It’s not good enough to have a public relations campaign. You must have a goal for your campaign and metrics to prove how it will benefit your bottom line. Measuring the success of your PR campaign proves the worth of the campaign and why it matters. However, measuring incorrectly could really do some damage, so make sure to avoid the three biggest measurement mistakes made in the PR industry.
- Not measuring your success at all
Not measuring your success leaves you wondering if the content you’re producing or the strategy you’re implementing is truly working. And your boss may be wondering the same thing. It’s key to pinpoint what your goal is for creating a campaign, such as gaining more website traffic, increasing conversions, or tying it into an increase in revenue.
- Measuring vanity metrics
Vanity metrics are data such as social media followers, page views, subscribers, and other analytics that look nice on paper; however, they don't move the needle for your company goals. While they offer positive reporting, they provide no context for future marketing decisions – something actionable metrics can do. The C-suite won’t care about how many Facebook likes your company has if those likes aren’t converting into sales. Forget about vanity metrics and start measuring what matters.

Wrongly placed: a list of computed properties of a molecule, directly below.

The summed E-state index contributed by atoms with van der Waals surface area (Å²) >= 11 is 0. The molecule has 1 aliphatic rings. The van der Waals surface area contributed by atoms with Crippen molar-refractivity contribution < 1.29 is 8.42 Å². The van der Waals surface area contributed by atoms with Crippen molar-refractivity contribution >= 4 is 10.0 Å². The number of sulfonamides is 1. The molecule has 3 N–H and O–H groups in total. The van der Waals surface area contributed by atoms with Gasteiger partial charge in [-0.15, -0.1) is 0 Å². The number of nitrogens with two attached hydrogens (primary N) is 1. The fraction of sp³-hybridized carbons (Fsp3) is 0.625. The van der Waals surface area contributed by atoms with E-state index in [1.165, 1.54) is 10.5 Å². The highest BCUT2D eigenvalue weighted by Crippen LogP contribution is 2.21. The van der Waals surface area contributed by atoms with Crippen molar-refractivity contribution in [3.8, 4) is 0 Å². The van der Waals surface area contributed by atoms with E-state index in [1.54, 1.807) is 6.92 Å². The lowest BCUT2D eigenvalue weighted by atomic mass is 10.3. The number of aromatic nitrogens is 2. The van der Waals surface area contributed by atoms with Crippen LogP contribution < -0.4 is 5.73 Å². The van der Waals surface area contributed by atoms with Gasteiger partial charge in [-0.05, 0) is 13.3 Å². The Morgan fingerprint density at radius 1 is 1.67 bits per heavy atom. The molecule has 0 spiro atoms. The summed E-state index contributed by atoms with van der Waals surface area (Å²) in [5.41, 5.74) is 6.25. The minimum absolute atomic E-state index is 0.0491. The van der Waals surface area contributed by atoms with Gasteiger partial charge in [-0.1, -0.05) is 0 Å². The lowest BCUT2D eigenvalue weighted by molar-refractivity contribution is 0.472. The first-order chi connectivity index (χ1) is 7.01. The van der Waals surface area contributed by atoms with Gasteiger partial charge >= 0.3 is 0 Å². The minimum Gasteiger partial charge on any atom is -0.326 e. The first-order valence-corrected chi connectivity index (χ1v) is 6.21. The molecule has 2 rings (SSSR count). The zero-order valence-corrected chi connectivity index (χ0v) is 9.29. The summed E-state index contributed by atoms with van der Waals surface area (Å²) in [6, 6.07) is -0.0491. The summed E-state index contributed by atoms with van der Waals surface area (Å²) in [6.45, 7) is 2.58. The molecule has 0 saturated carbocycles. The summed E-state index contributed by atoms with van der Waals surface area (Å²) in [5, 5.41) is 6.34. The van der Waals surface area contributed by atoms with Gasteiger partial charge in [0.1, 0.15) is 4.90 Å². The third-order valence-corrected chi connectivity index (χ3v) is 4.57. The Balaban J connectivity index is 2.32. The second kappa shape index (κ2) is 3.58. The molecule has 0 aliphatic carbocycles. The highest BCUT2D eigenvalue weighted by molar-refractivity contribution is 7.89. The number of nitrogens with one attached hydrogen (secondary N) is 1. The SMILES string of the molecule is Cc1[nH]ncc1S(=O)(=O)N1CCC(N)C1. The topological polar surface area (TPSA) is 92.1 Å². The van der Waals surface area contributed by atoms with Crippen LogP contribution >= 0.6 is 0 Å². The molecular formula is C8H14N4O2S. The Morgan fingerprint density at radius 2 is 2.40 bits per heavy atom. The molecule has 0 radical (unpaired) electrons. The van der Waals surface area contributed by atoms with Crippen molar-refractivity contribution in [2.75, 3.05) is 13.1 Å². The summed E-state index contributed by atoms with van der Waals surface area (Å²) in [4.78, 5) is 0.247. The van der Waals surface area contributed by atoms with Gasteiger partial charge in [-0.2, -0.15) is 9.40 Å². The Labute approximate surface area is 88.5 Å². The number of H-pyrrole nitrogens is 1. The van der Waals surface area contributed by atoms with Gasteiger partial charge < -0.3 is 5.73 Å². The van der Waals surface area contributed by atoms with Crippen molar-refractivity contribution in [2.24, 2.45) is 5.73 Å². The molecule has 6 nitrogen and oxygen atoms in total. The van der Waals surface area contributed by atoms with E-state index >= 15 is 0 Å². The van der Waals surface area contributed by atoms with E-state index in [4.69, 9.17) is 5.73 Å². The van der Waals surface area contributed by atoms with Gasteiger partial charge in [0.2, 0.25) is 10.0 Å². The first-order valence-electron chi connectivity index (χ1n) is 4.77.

- Not incorporating key performance indicators into your measurement
KPIs are quantitative measurements that measure how an organization is progressing and how successful it is, such as return on investment. KPIs are what the C-suite executives care about. And they want regular updates on them.
When deciding what to measure, it’s critical to consider what your clients want to improve at their company. Some companies may want more website traffic or more readership. Use that to guide what you measure. For more information on what to measure, download Axia Public Relations’ complimentary e-book “Maximizing Your Public Relations Investment” today.
Morgan Stark is a senior at the University of North Florida working toward a Bachelor of Science in public relations.
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